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Section 3-8: Relative Velocity. Section 3-8: Relative Velocity. A useful example of vector addition ! Example: 2 trains approaching each other (along a line) at 95 km/h each, with respect to the Earth.

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section 3 8 relative velocity2
Section 3-8: Relative Velocity
  • A useful example of vector addition!
  • Example: 2 trains approaching each other (along a line) at 95 km/h each, with respect to the Earth.
  • Observers on either train see the other coming at 95 + 95 = 190 km/h. Observer on ground sees  95 km/h.

 Velocity depends on reference frame!!

velocities not along the same line
Velocities not along the same line
  • Need to use full vector addition.
    • A common error is adding or subtracting wrong

velocities

    • A method to help avoid this is:

Proper subscript labeling of velocities

  • CONVENTION:
    • Velocities with 2 subscripts. First = object, O,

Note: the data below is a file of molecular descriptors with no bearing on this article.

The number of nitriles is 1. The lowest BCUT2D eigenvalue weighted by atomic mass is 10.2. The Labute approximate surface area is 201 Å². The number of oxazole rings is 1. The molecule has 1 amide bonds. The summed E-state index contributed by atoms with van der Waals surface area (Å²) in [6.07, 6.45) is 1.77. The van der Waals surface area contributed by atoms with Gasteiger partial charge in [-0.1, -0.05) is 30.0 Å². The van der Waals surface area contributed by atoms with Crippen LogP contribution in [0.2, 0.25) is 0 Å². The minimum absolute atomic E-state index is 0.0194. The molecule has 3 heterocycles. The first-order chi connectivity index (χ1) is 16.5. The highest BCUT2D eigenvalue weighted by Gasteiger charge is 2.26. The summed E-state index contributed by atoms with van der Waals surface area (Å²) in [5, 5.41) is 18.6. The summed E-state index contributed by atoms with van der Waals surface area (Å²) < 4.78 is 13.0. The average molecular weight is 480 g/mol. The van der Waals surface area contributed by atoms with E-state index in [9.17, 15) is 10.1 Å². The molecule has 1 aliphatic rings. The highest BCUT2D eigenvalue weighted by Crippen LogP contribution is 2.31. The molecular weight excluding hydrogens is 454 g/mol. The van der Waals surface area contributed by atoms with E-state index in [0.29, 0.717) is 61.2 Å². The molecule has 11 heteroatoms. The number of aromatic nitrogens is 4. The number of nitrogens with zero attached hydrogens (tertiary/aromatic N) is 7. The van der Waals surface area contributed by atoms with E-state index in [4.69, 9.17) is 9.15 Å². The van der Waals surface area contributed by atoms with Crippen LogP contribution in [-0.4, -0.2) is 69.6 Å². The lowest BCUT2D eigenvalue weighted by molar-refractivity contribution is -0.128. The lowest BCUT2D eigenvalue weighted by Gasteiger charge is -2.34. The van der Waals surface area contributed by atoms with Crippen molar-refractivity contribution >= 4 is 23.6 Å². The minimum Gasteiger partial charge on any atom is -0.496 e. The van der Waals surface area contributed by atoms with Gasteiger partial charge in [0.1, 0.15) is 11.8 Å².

Second = reference frame, R.

vOR

conceptual example 3 10 boat crossing a river
Conceptual Example 3-10: Boat Crossing A River
  • vBS = vBW + vWS
  • Outer subscripts on both sides are the same!
  • Inner subscripts are the same!
can extend this to more than 2 v s
Can extend this to more than 2 v’s
  • Suppose, to the previous example, we add a fisherman walking on boat with velocity

vFB = velocity of the Fisherman with respect to the Boat:

vFS = vFB + vBW + vWS

  • Outer subscripts on both sides are the same!
  • Inner subscripts are the same!
  • Finally: Relative velocities obey:

vAB = -vBA

example plane with a cross wind
Example: Plane with a cross wind

vPA = 200 km/h , N

vAG = 100 km/h , from NE

(to SW)

vPG = vPA + vAG

Use the rules of analytic addition:

Compute components of vPA & vAG

Add these to get components of vPG.

Compute the length & angle of vPG

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